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Sunday, December 08, 2019

Stepwell

Join historian and biographer Patrick French on Stepwell, the Ahmedabad University podcast, as he talks to eminent scholars from around the world, covering a broad range of topics and perspectives that challenge and transform conventional views.

Episode 12 June 22, 2019

The Evolution of India’s Right Wing, with Swapan Dasgupta

Swapan Dasgupta, author of ‘Awakening Bharat Mata: The Political Beliefs of the Indian Right’ and a nominated member of the Rajya Sabha, joins Patrick French in this episode. Dasgupta talks about how his journey towards the right wing began with observing Margaret Thatcher (3:04), the rise in populist nationalism across the world and whether India is part of this trend (5:12) and why Savarkar doesn’t define the Hindu nationalist movement (12:10). He talks about why notions of ‘secularism’ are floundering (16:30) and how secularism was codified in our Constitution under Indira Gandhi(18:35). Dasgupta then discusses why the Hindu nationalist movement wasn’t as popular in the latter half of the 20th century (22:55), why the Swatantra Party wasn’t as progressive as many believe (22:20) and ends by detailing why he believes the Indian right never had an economic doctrine (27:20).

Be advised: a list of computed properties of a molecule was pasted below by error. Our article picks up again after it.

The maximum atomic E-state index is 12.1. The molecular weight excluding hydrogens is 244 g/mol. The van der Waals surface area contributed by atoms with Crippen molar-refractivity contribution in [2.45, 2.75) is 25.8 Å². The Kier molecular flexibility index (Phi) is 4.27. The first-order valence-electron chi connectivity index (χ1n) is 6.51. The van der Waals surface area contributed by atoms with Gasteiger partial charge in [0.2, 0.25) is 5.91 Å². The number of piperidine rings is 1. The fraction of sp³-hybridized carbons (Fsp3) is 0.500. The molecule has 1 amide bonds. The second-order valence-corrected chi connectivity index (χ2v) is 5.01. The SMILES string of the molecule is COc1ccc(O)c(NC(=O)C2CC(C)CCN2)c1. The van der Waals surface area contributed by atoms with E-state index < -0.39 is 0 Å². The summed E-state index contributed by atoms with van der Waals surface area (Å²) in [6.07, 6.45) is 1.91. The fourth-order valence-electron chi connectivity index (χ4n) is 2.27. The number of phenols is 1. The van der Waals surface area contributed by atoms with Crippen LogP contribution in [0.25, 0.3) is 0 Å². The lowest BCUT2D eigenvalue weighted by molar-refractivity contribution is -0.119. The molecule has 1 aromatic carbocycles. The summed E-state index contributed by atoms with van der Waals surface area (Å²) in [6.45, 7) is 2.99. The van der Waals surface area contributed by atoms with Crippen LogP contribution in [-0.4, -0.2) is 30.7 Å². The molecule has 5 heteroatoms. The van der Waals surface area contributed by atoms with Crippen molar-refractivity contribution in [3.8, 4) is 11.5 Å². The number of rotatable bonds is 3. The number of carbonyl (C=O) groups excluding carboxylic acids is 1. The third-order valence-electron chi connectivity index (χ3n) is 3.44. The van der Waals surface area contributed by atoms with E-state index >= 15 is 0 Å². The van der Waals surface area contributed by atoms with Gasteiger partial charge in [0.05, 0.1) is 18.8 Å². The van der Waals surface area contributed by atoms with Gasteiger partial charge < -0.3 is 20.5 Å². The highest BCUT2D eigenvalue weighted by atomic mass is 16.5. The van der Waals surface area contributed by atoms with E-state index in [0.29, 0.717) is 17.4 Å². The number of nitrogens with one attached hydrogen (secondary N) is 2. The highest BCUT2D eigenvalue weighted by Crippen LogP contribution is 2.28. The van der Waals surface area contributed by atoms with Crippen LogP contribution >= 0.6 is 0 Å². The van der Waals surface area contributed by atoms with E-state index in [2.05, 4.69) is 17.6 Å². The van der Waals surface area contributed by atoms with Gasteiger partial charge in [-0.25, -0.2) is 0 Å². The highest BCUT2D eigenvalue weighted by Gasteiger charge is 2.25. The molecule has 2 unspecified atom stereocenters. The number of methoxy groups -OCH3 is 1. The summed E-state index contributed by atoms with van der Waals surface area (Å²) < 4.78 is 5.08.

The Evolution of India’s Right Wing, with Swapan DasguptaSwapan Dasgupta, author of 'Awakening Bharat Mata: The Political Beliefs of the Indian Right' and a nominated member of the Rajya Sabha, joins Patrick French in this episode. Dasgupta talks about how his journey towards the right wing began with observing Margaret Thatcher (3:04), the rise in populist nationalism across the world and whether India is part of this trend (5:12) and why Savarkar doesn't define the Hindu nationalist movement (12:10). He talks about why notions of 'secularism' are floundering (16:30) and how secularism was codified in our Constitution under Indira Gandhi(18:35). Dasgupta then discusses why the Hindu nationalist movement wasn't as popular in the latter half of the 20th century (22:55), why the Swatantra Party wasn't as progressive as many believe (22:20) and ends by detailing why he believes the Indian right never had an economic doctrine (27:20).